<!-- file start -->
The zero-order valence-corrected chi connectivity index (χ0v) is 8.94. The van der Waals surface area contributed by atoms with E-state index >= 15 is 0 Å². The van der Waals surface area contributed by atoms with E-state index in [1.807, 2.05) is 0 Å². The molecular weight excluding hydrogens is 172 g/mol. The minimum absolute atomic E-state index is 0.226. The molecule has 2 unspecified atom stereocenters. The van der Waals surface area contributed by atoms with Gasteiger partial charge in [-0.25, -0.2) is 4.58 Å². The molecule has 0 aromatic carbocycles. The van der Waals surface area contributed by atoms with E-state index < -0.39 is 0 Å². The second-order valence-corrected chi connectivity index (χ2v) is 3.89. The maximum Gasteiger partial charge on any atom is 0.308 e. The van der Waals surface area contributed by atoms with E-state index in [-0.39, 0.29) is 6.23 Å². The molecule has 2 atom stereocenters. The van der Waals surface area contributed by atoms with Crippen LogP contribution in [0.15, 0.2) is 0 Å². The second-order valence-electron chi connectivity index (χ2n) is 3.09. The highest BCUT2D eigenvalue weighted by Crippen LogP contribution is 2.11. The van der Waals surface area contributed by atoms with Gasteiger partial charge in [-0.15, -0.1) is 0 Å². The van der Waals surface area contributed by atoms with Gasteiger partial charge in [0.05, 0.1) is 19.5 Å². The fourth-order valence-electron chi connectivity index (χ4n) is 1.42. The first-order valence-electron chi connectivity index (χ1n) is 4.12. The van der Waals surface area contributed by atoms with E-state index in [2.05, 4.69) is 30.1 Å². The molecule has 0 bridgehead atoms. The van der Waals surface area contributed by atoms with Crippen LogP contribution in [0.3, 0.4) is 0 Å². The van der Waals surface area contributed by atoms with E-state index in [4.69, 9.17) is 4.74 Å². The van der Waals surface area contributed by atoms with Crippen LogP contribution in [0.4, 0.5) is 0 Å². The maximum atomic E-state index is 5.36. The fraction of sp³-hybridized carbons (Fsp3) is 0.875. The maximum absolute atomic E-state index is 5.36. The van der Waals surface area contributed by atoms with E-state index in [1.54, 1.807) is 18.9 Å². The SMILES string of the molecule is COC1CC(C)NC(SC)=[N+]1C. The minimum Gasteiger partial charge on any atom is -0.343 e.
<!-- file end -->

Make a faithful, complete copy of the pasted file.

The zero-order valence-corrected chi connectivity index (χ0v) is 8.94. The van der Waals surface area contributed by atoms with E-state index >= 15 is 0 Å². The van der Waals surface area contributed by atoms with E-state index in [1.807, 2.05) is 0 Å². The molecular weight excluding hydrogens is 172 g/mol. The minimum absolute atomic E-state index is 0.226. The molecule has 2 unspecified atom stereocenters. The van der Waals surface area contributed by atoms with Gasteiger partial charge in [-0.25, -0.2) is 4.58 Å². The molecule has 0 aromatic carbocycles. The van der Waals surface area contributed by atoms with E-state index < -0.39 is 0 Å². The second-order valence-corrected chi connectivity index (χ2v) is 3.89. The maximum Gasteiger partial charge on any atom is 0.308 e. The van der Waals surface area contributed by atoms with E-state index in [-0.39, 0.29) is 6.23 Å². The molecule has 2 atom stereocenters. The van der Waals surface area contributed by atoms with Crippen LogP contribution in [0.15, 0.2) is 0 Å². The second-order valence-electron chi connectivity index (χ2n) is 3.09. The highest BCUT2D eigenvalue weighted by Crippen LogP contribution is 2.11. The van der Waals surface area contributed by atoms with Gasteiger partial charge in [-0.15, -0.1) is 0 Å². The van der Waals surface area contributed by atoms with Gasteiger partial charge in [0.05, 0.1) is 19.5 Å². The fourth-order valence-electron chi connectivity index (χ4n) is 1.42. The first-order valence-electron chi connectivity index (χ1n) is 4.12. The van der Waals surface area contributed by atoms with E-state index in [2.05, 4.69) is 30.1 Å². The molecule has 0 bridgehead atoms. The van der Waals surface area contributed by atoms with Crippen LogP contribution in [0.3, 0.4) is 0 Å². The van der Waals surface area contributed by atoms with E-state index in [4.69, 9.17) is 4.74 Å². The van der Waals surface area contributed by atoms with Crippen LogP contribution in [0.4, 0.5) is 0 Å². The maximum atomic E-state index is 5.36. The fraction of sp³-hybridized carbons (Fsp3) is 0.875. The maximum absolute atomic E-state index is 5.36. The van der Waals surface area contributed by atoms with E-state index in [1.54, 1.807) is 18.9 Å². The SMILES string of the molecule is COC1CC(C)NC(SC)=[N+]1C. The minimum Gasteiger partial charge on any atom is -0.343 e.